Activism and Identity within postcolonial migrant communities in Britain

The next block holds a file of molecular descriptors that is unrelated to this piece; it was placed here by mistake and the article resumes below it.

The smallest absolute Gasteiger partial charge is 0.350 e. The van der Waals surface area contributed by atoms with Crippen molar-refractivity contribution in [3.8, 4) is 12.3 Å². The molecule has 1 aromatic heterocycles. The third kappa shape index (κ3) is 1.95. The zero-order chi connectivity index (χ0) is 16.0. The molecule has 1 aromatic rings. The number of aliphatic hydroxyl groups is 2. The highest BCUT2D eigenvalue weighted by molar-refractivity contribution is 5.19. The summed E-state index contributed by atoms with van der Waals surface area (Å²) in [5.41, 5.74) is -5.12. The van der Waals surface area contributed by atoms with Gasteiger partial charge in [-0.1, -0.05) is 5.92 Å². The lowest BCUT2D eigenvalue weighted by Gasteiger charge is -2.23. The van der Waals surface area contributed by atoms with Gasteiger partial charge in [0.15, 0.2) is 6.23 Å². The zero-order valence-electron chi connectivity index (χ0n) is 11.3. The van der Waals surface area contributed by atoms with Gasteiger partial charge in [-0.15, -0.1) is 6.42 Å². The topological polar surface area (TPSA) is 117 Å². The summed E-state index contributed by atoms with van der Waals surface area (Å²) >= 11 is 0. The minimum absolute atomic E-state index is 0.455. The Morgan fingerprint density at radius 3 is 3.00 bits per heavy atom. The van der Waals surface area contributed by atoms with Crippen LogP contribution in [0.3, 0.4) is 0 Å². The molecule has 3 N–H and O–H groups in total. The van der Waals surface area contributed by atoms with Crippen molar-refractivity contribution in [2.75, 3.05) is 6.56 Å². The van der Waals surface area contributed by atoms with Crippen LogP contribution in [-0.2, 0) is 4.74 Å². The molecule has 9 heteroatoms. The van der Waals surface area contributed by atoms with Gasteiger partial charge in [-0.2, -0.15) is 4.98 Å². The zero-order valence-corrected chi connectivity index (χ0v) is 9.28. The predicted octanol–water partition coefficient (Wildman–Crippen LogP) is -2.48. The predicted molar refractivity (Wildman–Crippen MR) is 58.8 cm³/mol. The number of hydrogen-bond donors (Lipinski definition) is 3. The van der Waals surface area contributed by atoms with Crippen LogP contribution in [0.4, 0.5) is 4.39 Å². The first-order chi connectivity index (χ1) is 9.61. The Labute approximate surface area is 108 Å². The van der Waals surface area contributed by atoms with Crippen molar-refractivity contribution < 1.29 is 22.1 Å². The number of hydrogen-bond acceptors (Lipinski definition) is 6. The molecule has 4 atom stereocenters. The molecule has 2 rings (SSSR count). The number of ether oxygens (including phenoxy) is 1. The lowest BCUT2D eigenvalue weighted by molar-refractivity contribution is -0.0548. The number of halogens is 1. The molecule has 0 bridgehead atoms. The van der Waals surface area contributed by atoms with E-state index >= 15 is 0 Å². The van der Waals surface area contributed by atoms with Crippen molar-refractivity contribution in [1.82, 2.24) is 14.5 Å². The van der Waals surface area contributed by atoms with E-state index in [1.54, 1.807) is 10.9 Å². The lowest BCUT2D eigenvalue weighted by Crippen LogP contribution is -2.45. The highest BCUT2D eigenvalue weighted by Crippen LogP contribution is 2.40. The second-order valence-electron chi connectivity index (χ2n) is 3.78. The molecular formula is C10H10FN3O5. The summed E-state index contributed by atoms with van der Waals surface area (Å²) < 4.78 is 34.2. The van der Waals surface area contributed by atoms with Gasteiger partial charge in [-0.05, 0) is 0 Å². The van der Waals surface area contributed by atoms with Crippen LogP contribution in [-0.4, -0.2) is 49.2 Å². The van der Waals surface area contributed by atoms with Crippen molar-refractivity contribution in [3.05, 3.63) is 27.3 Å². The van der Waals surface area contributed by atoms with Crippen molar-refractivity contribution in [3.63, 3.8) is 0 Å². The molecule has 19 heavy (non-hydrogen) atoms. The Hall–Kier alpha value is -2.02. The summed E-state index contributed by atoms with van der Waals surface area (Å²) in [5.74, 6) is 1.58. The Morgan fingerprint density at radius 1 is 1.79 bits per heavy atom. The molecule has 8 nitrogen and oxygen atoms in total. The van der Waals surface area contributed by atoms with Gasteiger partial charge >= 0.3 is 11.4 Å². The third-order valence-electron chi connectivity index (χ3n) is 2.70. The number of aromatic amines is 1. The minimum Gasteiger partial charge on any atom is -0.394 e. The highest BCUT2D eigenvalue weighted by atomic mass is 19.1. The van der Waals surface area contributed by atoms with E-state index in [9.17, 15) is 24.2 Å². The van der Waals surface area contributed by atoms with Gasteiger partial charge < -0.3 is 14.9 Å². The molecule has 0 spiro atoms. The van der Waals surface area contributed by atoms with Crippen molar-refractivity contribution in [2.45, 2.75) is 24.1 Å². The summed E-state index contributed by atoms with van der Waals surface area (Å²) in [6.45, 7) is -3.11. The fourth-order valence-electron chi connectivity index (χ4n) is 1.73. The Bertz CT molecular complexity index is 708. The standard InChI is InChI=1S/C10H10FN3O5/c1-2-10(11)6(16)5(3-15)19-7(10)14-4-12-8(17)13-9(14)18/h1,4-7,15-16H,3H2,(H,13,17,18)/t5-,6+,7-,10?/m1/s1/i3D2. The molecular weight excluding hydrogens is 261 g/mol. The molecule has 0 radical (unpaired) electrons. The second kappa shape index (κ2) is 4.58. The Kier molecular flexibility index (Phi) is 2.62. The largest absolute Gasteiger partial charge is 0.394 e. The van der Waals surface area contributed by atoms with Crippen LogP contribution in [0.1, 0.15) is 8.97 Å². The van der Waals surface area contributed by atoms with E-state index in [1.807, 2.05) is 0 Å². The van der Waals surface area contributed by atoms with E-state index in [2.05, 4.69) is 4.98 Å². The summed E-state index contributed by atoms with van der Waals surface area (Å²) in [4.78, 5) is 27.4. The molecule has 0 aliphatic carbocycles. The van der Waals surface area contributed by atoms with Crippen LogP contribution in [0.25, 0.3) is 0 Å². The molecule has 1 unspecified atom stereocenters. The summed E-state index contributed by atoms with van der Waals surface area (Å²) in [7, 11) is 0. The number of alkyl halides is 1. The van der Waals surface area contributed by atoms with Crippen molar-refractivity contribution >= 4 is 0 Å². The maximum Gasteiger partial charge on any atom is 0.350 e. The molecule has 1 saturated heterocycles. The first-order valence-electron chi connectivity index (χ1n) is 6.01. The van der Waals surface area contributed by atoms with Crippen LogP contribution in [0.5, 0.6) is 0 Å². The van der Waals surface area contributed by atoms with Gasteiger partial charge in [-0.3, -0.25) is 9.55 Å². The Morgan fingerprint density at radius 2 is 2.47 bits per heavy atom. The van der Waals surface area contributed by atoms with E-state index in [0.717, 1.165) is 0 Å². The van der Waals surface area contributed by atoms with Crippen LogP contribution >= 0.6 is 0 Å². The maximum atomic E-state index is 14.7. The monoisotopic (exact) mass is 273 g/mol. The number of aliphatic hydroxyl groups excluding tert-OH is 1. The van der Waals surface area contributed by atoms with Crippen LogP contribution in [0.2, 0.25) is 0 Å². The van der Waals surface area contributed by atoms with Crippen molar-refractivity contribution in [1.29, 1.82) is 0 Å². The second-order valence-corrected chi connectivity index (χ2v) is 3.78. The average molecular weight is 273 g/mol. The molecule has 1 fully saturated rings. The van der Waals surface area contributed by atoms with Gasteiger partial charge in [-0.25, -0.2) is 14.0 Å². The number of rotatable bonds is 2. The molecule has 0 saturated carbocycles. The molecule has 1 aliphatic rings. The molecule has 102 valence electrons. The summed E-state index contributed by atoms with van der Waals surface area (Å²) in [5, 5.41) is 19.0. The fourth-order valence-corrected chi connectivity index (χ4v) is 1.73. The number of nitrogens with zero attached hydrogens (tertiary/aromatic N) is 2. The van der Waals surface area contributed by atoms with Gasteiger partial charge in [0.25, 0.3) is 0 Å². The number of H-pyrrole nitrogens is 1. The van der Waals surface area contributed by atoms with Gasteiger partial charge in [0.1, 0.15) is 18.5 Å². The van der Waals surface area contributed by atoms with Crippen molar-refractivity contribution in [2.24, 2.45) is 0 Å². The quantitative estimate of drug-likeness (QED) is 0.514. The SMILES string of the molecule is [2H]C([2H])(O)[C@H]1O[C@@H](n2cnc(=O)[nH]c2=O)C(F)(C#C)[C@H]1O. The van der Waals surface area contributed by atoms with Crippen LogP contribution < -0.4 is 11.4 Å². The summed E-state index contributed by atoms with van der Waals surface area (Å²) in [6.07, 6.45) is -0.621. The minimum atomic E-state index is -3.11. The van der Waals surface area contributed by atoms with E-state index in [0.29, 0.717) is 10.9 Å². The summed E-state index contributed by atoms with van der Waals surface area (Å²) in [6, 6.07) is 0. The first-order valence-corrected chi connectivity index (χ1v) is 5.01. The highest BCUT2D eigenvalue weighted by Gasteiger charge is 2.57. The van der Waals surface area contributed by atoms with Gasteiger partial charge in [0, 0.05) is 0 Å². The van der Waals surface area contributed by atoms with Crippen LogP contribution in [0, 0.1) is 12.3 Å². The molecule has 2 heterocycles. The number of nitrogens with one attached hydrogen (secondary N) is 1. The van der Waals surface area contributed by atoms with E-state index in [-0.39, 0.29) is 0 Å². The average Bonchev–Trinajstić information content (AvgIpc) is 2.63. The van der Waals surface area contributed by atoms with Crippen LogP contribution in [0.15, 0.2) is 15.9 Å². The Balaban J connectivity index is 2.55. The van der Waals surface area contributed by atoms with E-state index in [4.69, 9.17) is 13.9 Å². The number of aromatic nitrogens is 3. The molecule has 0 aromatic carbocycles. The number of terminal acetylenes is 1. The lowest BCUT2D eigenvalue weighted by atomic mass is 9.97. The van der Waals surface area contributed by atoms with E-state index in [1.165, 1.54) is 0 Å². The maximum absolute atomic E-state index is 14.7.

Sitting within the field of postwar British history, this project explores changes in the politicisation of British ethnic minority communities from 1960-1990 through analysis of two community organisations: the Indian Workers Association (IWA) and the Black People’s Alliance (BPA). Specifically, it seeks a clearer historical understanding of the political category ‘black’ and how this category came to include the political ideas and actions of a diverse range of minority ethnic groups (including African, Caribbean and South Asian). The project questions how, when and on what terms South Asian communities were able to relate to the term ‘black’, how (if at all) this altered their political engagement, and what role political activism itself had in structuring community identity. It will explore what was particular about this historical moment that enabled this form of ‘political blackness’ to emerge, and why it came to an end. My working hypothesis is that ‘black’ as a political category was dependent on ‘anticolonialism’ (a broad spectrum of political ideas seeking to end colonial rule and to fight racism); as such, political blackness in Britain collapsed by the 1980s with the end of most decolonisation struggles.